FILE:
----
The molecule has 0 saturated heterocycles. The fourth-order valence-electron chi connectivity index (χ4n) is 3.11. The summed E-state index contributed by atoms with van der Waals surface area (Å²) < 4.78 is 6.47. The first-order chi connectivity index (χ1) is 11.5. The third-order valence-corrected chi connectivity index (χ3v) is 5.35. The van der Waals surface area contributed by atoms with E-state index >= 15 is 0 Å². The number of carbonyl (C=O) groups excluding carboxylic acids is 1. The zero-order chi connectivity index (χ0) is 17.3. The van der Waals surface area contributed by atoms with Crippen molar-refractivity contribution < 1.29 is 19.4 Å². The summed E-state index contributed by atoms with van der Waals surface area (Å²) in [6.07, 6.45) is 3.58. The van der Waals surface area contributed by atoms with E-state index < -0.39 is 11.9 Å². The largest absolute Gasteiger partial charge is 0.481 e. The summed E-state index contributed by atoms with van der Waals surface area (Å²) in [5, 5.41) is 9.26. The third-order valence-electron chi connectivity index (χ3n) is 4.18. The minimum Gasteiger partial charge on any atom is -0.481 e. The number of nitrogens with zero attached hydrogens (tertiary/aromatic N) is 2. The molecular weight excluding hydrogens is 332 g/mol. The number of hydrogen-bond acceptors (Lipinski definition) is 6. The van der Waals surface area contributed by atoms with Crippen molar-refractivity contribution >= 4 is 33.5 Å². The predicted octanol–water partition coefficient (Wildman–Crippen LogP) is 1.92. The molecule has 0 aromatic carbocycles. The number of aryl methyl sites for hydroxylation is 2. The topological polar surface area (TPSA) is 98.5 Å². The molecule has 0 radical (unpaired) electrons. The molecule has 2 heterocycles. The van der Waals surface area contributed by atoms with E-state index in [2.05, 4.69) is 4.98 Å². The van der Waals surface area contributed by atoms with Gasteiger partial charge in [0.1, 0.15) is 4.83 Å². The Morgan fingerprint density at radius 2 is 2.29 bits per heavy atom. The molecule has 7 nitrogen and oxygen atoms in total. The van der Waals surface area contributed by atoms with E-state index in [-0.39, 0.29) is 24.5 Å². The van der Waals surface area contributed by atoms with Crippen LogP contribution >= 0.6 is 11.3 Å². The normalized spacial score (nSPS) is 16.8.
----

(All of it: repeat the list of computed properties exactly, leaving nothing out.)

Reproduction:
The molecule has 0 saturated heterocycles. The fourth-order valence-electron chi connectivity index (χ4n) is 3.11. The summed E-state index contributed by atoms with van der Waals surface area (Å²) < 4.78 is 6.47. The first-order chi connectivity index (χ1) is 11.5. The third-order valence-corrected chi connectivity index (χ3v) is 5.35. The van der Waals surface area contributed by atoms with E-state index >= 15 is 0 Å². The number of carbonyl (C=O) groups excluding carboxylic acids is 1. The zero-order chi connectivity index (χ0) is 17.3. The van der Waals surface area contributed by atoms with Crippen molar-refractivity contribution < 1.29 is 19.4 Å². The summed E-state index contributed by atoms with van der Waals surface area (Å²) in [6.07, 6.45) is 3.58. The van der Waals surface area contributed by atoms with E-state index < -0.39 is 11.9 Å². The largest absolute Gasteiger partial charge is 0.481 e. The summed E-state index contributed by atoms with van der Waals surface area (Å²) in [5, 5.41) is 9.26. The third-order valence-electron chi connectivity index (χ3n) is 4.18. The minimum Gasteiger partial charge on any atom is -0.481 e. The number of nitrogens with zero attached hydrogens (tertiary/aromatic N) is 2. The molecular weight excluding hydrogens is 332 g/mol. The number of hydrogen-bond acceptors (Lipinski definition) is 6. The van der Waals surface area contributed by atoms with Crippen molar-refractivity contribution >= 4 is 33.5 Å². The predicted octanol–water partition coefficient (Wildman–Crippen LogP) is 1.92. The molecule has 0 aromatic carbocycles. The number of aryl methyl sites for hydroxylation is 2. The topological polar surface area (TPSA) is 98.5 Å². The molecule has 0 radical (unpaired) electrons. The molecule has 2 heterocycles. The van der Waals surface area contributed by atoms with E-state index in [2.05, 4.69) is 4.98 Å². The van der Waals surface area contributed by atoms with Gasteiger partial charge in [0.1, 0.15) is 4.83 Å². The Morgan fingerprint density at radius 2 is 2.29 bits per heavy atom. The molecule has 7 nitrogen and oxygen atoms in total. The van der Waals surface area contributed by atoms with E-state index in [-0.39, 0.29) is 24.5 Å². The van der Waals surface area contributed by atoms with Crippen LogP contribution >= 0.6 is 11.3 Å². The normalized spacial score (nSPS) is 16.8.